Intel’s Bridge technology will allow Android apps to run natively on Windows 11

After a first version of Windows 11 made its way online, there weren’t many surprises in the recent “What’s next for Windows“, but the one that came out was important. The next version of Microsoft’s operating system will be support android apps. Plus, Windows 11 won’t just emulate them.

With the help of Intel’s Bridge technology, Microsoft’s Panos Panay promised that the integration would be “seamless and smooth.” What he didn’t say was exactly how the technology would work, but now that’s something we also have an answer to.

Intelligence says Bridge is a runtime post-compiler which allows apps originally designed for a variety of different hardware platforms to run natively on x86 devices. The company emphasizes that technology is part of its XPU Strategy, which means it won’t be limited to just bringing Android apps to Windows 11.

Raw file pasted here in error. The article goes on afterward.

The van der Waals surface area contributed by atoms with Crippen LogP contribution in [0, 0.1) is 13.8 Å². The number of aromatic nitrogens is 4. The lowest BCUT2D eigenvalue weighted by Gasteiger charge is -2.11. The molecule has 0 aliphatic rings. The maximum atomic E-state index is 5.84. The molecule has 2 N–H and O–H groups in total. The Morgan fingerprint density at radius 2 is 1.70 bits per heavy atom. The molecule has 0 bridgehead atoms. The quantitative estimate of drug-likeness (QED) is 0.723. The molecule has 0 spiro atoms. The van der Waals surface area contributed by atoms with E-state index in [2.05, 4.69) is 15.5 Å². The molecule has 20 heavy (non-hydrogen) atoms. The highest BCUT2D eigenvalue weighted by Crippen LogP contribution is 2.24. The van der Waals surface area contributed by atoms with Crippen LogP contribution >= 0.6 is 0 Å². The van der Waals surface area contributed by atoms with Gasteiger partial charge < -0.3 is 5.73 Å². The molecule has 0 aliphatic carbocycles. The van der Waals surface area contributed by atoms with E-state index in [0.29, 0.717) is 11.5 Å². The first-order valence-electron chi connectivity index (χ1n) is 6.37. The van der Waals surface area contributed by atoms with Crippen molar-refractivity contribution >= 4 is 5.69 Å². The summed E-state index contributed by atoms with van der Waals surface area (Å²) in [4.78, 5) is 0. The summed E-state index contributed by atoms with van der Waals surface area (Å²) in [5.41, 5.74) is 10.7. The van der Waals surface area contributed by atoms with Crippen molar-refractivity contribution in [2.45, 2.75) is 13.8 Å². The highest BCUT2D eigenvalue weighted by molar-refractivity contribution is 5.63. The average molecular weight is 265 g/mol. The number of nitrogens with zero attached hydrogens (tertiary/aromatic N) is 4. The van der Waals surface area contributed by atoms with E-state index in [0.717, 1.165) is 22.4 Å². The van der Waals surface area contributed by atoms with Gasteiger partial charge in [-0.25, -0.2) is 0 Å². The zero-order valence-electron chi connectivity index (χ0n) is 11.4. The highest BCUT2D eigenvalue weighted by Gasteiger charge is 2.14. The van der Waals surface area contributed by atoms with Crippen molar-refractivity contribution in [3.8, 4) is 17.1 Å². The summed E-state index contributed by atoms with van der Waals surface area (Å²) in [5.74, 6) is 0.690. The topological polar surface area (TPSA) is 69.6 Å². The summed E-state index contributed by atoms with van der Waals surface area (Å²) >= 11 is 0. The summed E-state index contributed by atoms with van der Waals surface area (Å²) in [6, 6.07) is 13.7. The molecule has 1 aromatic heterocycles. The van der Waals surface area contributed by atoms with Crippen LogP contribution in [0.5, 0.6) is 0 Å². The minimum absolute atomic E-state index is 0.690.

At the moment, it’s unclear what this means for those planning to run Windows 11 on AMD-based systems. A runtime is not something Microsoft normally locks down. The system requirements for Windows 11 also do not specifically call for Intel processors. Regardless, we reached out to Microsoft and AMD for clarification.

In practice, the inclusion of a feature that allows Windows 11 to run Android apps natively makes the operating system much closer to Apple’s M1-based Macs, which can run iOS apps without a developer making any changes to their software.

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